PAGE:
Fahey holds a PhD on the Gothic in visual arts, and her non-fiction writing on the Gothic and folklore has appeared in Irish, English, Italian, Dutch and Australian edited collections. Her writing has been commissioned by visual artist Marie Brett and the Crawford College of Art. She has been awarded residencies in Ireland and Greece.

1. Tell us a bit about yourself and what got you started in horror writing?

Horror has always fascinated me; even as a child I was enthralled by stories my grandmother told me about local dark folklore—tales of the banshee, ghosts and other supernatural occurrences. My very first job (when in school) was writing and doing readings of my own short stories on a local radio station. Those stories borrowed heavily (and unapologetically) from authors who intrigued me, Edgar Allan Poe, Guy de Maupassant, Ray Bradbury…and the writers of Misty, the British paranormal comic for girls. So my roots in horror came from folklore, storytelling, reading and writing.

However, life intervened, and for a few decades I focused on work, teaching and writing on visual arts and design. But my allegiance to horror deepened, and after a severe illness which left me in recovery mode for about a year, I started to tentatively write. I was drawn towards one of my obsessions, the idea of the dark home and its roots in Irish culture. And from this source I began to write short stories which found homes in several anthologies by Fox Spirit Press, Hic Dragones, Dark Minds Press and other small presses. Three years later, I had finished my PhD (on the Gothic home in Irish visual art) and my first collection, The Unheimlich Manoeuvre, which was published in 2016 by Boo Books, and has been reprinted twice by the Sinister Horror Company; in 2018 and again, in a deluxe edition, in 2020.

Five years later, I’ve written several more books, two of them explicitly exploring folk horror – my YA novel The Girl In The Fort (2017, Fox Spirit Press) and my second collection, New Music For Old Rituals (2018, Black Shuck Books) – and a third collection on female body horror, I Spit Myself Out (2021, Sinister Horror Company).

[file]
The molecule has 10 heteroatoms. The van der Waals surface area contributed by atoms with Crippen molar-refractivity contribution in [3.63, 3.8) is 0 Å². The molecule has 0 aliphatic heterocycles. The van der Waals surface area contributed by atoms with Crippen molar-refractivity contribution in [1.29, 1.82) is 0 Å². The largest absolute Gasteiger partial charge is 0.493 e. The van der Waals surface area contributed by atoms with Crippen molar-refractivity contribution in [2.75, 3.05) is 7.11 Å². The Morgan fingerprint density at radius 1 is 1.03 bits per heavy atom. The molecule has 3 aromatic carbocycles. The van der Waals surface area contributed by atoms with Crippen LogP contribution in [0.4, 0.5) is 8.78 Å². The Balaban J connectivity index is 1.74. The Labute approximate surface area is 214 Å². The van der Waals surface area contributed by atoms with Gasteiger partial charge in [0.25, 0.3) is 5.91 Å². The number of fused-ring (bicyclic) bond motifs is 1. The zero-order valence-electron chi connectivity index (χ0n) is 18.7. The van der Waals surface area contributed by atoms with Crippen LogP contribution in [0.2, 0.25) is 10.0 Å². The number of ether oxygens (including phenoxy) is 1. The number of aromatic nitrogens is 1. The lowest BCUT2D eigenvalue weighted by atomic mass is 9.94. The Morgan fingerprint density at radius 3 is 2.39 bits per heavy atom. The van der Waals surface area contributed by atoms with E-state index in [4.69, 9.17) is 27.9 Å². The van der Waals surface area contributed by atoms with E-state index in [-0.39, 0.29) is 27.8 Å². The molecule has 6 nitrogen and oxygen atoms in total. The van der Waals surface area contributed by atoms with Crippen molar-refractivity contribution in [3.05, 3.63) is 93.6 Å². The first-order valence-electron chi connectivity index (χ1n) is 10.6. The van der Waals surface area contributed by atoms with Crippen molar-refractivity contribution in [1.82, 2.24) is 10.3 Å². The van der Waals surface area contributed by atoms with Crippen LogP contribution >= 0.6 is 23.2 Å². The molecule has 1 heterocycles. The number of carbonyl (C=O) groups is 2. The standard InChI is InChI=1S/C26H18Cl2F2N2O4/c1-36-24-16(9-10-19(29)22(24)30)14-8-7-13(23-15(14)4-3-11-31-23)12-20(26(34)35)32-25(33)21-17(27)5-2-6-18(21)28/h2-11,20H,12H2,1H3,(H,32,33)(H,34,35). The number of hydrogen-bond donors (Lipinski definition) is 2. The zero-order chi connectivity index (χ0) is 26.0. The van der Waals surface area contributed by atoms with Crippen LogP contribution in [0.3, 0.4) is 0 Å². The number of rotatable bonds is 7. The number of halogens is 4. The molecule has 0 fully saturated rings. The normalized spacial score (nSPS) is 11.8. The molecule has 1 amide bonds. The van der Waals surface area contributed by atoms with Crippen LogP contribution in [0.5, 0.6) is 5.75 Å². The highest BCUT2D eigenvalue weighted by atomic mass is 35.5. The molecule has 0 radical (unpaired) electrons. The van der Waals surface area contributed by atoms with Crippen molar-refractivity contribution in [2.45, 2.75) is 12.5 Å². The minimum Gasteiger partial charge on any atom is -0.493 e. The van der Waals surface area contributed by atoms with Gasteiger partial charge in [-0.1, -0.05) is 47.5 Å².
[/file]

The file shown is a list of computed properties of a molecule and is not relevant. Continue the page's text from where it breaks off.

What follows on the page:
The Unheimlich Manoeuvre book cover with house
New Music for Old Rituals book cover
I Spit Myself Out book cover

2. We talk to a fair amount of new writers. What tips would you give yourself if you could go back to when you started based on what you know now?

Read everything. Although the primary genres I write in are the Gothic and folk horror, I have very catholic tastes. I read omnivorously, and always have. It’s through reading you find what you admire, that you find new ways to write. And because I read across genres, it gives me a bigger lens through which to analyse the writing of others—seeing what works and what doesn’t.

Write without fear, and write what you love. Tap in to what obsesses you. For me it this continues to be ideas of liminality, the uncanny, the body, and dark folklore. Explore it. Write authentically. Write what you’d like to read. Find your comfort medium; poetry, short stories, novellas, novels. And when you find your narrative, your medium and your voice, just experiment with writing out these passions and finding different ways to do it.